Canadian court revokes man′s citizenship over Nazi SS ties, again | News | DW | 28.09.2018
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Canadian court revokes man's citizenship over Nazi SS ties, again

Helmut Oberlander had his citizenship revoked for lying about his involvement with a Nazi SS killing squad. It is the fourth time Canada has revoked his citizenship in a battle that has been ongoing since 1995.

Canada's Federal Court on Thursday declined to review a decision to revoke the citizenship of a Ukrainian immigrant accused of having links to a Nazi SS killing squad during World War II.

In a statement, the court said the Canadian government's finding that Helmut Oberlander, now aged 94, had lied about his wartime activities when he arrived in Canada with his wife in 1954 was "justifiable," paving the way to his deportation.

Read more: Is it illegal to call someone a Nazi?

Canadian court documents allege Oberlander was a member of Einsatzkommando 10a (Ek10a), a Nazi mobile killing squad that systematically executed thousands of people in the former Soviet Union after the German invasion.

When Oberlander landed in Canada, he made no mention of his membership in Ek10a, where he served as an interpreter and an auxiliary, the court said.

The judgment said if Oberlander had revealed this information there is "no doubt" it "would have resulted in the rejection of his citizenship application."

Aware of atrocities

The court's decision upholds the government's conclusion that Oberlander "voluntarily made a knowing and significant contribution to the crimes and criminal purpose of this SS killing squad."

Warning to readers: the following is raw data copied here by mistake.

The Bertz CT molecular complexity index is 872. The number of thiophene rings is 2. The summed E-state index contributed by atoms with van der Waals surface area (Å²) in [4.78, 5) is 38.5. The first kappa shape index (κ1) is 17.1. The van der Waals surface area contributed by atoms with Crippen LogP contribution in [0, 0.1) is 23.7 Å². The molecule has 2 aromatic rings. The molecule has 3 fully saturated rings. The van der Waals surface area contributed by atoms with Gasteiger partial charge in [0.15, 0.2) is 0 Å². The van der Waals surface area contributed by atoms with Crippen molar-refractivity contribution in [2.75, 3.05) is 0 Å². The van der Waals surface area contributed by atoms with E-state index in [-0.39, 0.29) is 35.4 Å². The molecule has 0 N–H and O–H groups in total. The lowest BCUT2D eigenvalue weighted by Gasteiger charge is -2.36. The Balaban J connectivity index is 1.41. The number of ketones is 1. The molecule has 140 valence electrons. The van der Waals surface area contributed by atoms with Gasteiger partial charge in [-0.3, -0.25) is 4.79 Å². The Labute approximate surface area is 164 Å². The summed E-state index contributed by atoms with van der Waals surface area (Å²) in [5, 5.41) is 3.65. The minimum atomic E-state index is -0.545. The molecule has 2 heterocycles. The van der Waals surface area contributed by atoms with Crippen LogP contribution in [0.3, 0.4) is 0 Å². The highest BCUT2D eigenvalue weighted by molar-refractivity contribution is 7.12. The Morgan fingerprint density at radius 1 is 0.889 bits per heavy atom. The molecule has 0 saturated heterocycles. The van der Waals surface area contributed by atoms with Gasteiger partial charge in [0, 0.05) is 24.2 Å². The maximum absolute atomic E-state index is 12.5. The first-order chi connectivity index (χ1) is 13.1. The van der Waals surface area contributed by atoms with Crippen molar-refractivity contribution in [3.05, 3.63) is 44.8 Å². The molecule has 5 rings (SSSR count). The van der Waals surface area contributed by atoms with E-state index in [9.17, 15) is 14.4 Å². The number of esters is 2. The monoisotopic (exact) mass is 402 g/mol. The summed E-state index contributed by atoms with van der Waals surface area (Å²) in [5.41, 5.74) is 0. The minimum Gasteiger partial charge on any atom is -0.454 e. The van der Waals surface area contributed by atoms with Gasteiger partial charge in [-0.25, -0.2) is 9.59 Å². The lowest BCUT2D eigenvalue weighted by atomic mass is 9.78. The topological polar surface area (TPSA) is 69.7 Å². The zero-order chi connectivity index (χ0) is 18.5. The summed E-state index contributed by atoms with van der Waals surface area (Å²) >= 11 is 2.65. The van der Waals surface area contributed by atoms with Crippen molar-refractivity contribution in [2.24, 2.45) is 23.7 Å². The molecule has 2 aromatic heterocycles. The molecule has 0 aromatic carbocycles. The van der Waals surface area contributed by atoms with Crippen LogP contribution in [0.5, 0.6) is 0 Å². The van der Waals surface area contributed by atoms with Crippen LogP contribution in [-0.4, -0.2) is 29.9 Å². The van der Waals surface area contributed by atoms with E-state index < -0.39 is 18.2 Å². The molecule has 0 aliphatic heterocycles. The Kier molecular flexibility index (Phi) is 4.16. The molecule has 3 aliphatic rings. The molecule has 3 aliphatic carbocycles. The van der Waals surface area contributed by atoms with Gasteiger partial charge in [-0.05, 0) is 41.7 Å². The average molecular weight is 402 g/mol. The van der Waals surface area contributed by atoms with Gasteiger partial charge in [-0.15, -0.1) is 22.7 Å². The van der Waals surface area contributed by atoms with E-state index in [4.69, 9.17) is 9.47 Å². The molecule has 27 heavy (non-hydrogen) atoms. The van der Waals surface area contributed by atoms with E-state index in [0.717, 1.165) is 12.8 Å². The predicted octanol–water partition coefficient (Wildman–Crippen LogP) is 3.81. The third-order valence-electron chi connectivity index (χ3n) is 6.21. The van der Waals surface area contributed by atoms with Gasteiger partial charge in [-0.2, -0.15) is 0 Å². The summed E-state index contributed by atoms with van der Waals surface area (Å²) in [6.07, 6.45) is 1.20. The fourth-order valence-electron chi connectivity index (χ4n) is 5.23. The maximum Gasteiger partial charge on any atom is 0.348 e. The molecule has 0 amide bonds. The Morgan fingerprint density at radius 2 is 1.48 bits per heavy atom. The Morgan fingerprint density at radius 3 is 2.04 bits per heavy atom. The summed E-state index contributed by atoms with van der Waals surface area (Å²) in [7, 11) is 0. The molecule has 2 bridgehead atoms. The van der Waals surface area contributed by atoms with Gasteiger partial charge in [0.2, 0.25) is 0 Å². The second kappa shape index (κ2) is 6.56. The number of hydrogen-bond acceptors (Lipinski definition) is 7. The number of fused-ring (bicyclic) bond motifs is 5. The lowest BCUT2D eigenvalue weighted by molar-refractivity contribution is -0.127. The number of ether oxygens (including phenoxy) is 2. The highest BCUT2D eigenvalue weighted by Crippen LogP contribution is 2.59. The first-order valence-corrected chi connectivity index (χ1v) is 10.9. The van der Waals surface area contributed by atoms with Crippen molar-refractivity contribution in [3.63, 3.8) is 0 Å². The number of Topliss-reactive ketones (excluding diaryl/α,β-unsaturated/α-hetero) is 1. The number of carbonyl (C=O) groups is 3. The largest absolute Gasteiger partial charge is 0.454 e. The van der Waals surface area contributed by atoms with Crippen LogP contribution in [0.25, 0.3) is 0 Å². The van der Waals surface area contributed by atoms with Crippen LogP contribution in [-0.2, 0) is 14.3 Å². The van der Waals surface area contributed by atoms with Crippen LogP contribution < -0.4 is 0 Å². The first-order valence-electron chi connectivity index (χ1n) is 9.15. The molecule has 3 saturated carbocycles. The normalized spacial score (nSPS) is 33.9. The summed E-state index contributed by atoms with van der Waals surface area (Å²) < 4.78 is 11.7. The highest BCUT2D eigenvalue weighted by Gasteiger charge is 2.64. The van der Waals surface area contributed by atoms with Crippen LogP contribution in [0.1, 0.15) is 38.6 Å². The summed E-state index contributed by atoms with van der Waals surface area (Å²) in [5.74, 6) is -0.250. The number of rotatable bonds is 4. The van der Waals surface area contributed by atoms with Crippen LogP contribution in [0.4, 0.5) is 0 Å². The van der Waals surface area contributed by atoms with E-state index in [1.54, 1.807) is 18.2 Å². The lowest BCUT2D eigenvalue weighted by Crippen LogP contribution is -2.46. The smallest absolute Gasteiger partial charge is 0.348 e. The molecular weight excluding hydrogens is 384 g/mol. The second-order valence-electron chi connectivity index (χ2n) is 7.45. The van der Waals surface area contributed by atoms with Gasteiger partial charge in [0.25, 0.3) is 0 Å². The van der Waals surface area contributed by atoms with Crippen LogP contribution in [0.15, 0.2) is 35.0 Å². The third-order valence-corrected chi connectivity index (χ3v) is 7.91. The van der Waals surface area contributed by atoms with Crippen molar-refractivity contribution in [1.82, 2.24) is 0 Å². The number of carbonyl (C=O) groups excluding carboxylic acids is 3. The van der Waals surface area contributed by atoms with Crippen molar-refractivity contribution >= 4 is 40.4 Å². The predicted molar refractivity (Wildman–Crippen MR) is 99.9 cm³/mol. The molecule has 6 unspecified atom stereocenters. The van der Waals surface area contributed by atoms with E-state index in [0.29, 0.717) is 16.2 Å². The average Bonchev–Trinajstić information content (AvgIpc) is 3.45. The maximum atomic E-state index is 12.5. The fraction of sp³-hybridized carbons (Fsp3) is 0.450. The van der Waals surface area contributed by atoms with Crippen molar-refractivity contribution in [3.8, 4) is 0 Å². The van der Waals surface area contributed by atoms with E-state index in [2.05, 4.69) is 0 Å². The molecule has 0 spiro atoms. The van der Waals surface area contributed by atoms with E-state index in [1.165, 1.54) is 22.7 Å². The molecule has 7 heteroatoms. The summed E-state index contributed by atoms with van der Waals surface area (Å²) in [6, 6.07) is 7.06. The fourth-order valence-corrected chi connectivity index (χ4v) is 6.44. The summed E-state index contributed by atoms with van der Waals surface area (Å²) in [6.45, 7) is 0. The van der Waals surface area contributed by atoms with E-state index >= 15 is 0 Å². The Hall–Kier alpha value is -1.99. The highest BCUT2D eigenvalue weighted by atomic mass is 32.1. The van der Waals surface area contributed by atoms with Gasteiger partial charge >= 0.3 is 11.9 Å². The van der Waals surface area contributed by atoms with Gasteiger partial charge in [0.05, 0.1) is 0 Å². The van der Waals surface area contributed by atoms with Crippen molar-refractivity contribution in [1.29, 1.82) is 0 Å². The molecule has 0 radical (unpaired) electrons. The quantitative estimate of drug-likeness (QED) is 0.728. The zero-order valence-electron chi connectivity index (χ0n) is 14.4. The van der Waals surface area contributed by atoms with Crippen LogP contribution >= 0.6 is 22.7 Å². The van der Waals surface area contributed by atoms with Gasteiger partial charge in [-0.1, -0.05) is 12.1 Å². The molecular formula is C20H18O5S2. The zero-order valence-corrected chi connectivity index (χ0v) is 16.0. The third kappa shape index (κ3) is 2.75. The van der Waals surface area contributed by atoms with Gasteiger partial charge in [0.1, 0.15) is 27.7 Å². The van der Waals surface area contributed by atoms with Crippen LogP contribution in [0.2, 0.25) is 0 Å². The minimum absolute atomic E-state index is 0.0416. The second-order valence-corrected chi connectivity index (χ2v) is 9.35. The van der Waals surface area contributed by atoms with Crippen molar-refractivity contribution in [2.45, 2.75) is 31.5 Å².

Read more: How anti-Semitism impacted film before and after the Nazis

Judge Michael Phelan found that while no evidence "indicated the applicant directly participated in the atrocities committed by Ek10a … he was aware that these atrocities were being committed."

An estimated 6 million Jews were killed during the Nazi Holocaust carried out under Hitler.

Oberlander, who was born to a family of German ethnicity in Ukraine, became a Canadian citizen in 1960, has maintained that he was forced to join the unit because he spoke both Russian and German and that he only acted as an interpreter.

The court's ruling said that during his time in Canada, Oberlander "is reputed to have made a significant contribution to the local community."

"Oberlander's life since arriving in Canada has been beyond reproach," the ruling said. "He is in his 90s with significant health issues."

It is the fourth time Canada has revoked Oberlander's citizenship, in a saga that has been ongoing since Oberlander's first notice of revocation in 1995. There is a possibility he will appeal the latest ruling.

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